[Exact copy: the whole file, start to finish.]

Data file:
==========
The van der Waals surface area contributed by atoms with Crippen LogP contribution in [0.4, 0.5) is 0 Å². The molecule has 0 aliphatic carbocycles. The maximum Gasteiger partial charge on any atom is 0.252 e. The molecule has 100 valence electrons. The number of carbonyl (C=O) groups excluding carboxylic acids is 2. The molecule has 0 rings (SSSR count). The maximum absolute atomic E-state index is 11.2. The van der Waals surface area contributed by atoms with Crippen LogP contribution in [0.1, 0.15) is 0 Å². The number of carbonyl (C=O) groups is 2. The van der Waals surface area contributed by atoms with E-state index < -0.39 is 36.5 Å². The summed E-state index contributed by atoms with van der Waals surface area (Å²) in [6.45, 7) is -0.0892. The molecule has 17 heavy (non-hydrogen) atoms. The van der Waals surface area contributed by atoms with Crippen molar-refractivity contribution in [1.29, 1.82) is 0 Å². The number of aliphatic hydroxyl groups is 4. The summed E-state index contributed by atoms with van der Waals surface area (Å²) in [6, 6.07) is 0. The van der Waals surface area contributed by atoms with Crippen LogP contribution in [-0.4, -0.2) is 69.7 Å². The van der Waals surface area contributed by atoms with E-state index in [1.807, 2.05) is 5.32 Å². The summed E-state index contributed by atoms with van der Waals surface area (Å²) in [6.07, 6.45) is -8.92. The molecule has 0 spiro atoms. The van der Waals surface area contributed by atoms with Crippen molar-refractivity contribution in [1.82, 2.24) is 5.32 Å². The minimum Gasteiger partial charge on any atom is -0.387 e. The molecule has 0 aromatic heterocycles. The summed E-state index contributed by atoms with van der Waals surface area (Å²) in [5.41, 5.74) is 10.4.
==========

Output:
The van der Waals surface area contributed by atoms with Crippen LogP contribution in [0.4, 0.5) is 0 Å². The molecule has 0 aliphatic carbocycles. The maximum Gasteiger partial charge on any atom is 0.252 e. The molecule has 100 valence electrons. The number of carbonyl (C=O) groups excluding carboxylic acids is 2. The molecule has 0 rings (SSSR count). The maximum absolute atomic E-state index is 11.2. The van der Waals surface area contributed by atoms with Crippen LogP contribution in [0.1, 0.15) is 0 Å². The number of carbonyl (C=O) groups is 2. The van der Waals surface area contributed by atoms with E-state index < -0.39 is 36.5 Å². The summed E-state index contributed by atoms with van der Waals surface area (Å²) in [6.45, 7) is -0.0892. The molecule has 17 heavy (non-hydrogen) atoms. The van der Waals surface area contributed by atoms with Crippen molar-refractivity contribution in [1.29, 1.82) is 0 Å². The number of aliphatic hydroxyl groups is 4. The summed E-state index contributed by atoms with van der Waals surface area (Å²) in [6, 6.07) is 0. The van der Waals surface area contributed by atoms with Crippen LogP contribution in [-0.4, -0.2) is 69.7 Å². The van der Waals surface area contributed by atoms with E-state index in [1.807, 2.05) is 5.32 Å². The summed E-state index contributed by atoms with van der Waals surface area (Å²) in [6.07, 6.45) is -8.92. The molecule has 0 spiro atoms. The van der Waals surface area contributed by atoms with Crippen molar-refractivity contribution in [1.82, 2.24) is 5.32 Å². The minimum Gasteiger partial charge on any atom is -0.387 e. The molecule has 0 aromatic heterocycles. The summed E-state index contributed by atoms with van der Waals surface area (Å²) in [5.41, 5.74) is 10.4.